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While reading an article on mitochondrial inheritance I came across this link.

The results state that mitochondrial DNA replication is regulated in different cells of an embryo at different levels. How is this regulated?

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I'm sorry for not having mentioned the key word GENOMIC earlier. That made the question unclear, as I understand. –  Shefali Nov 25 '13 at 14:27
    
As for the synchrony of mitochondrial and cellular division it would be of a great help to explain. –  Shefali Nov 25 '13 at 14:33
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This is a topic which seems to be not very clear yet. References say that this is obviously dependent on the tissue and the "gene dosage" seems to play a role, and that this is probably regulated by a yet unknown factor (see "Mitochondrial DNA replication: what we know." and "Replication and transcription of mammalian mitochondrial DNA."). Newer articles suggest that it depends also on the transcription of the mtDNA (see "The interface of transcription and DNA replication in the mitochondria." and "Mitochondrial transcription factor A regulates mitochondrial transcription initiation, DNA packaging, and genome copy number."). I will see, if there are other interesting publications, if there are problems with accessing these articles, let me know.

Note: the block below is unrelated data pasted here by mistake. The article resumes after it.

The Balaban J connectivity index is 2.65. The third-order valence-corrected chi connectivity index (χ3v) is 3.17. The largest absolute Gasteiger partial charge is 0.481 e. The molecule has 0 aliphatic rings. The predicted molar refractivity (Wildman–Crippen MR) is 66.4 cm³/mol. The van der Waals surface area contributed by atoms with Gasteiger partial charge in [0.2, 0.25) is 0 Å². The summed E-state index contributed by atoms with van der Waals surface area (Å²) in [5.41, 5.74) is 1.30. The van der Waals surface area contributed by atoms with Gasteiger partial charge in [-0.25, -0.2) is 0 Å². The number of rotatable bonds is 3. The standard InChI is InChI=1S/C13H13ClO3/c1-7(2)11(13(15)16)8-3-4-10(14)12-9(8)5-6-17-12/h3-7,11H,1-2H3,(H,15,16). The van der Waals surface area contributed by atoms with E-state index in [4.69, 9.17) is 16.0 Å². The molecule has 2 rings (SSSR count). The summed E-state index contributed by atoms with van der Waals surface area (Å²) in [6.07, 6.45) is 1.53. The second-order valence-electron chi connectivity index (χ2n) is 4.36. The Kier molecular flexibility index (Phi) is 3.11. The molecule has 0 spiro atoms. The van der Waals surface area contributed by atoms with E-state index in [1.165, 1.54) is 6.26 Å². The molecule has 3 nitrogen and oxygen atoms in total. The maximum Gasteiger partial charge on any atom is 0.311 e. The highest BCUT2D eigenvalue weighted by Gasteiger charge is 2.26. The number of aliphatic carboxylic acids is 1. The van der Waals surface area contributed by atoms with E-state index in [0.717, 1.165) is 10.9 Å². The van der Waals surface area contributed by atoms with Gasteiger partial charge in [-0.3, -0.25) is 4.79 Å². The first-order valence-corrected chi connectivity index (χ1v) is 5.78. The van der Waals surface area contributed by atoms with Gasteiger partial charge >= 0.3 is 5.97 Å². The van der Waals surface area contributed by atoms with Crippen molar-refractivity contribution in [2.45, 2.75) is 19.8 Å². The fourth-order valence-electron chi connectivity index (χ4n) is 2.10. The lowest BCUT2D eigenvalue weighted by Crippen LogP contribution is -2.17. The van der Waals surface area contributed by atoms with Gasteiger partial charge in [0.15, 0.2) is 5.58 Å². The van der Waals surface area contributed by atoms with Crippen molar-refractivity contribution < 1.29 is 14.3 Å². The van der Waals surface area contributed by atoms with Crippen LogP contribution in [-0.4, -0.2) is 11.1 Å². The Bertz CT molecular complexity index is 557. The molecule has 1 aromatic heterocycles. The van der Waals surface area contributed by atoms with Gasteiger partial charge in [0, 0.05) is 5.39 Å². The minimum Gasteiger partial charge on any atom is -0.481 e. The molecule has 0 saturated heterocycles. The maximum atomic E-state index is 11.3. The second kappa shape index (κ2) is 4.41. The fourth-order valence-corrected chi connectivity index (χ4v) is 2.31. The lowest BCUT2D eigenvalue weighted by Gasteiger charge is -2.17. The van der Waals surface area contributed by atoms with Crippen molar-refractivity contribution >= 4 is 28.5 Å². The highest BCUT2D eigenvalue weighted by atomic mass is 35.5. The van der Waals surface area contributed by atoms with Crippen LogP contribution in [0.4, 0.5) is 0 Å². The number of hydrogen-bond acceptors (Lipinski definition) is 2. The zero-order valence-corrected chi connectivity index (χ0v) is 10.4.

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Thanks.really helpful... –  Shefali Dec 26 '13 at 15:00
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Mitochondria divide by binary fission. The regulation of this division differs between eukaryotes. In many single-celled eukaryotes, their growth and division is linked to the cell cycle.

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I guess the concern of the asker is to understand the type of regulation and not whether it is regulated. Can you please elaborate on the mechanism of this synchrony between mitochondrial division and cell cycle. –  Satwik Pasani Nov 25 '13 at 8:55
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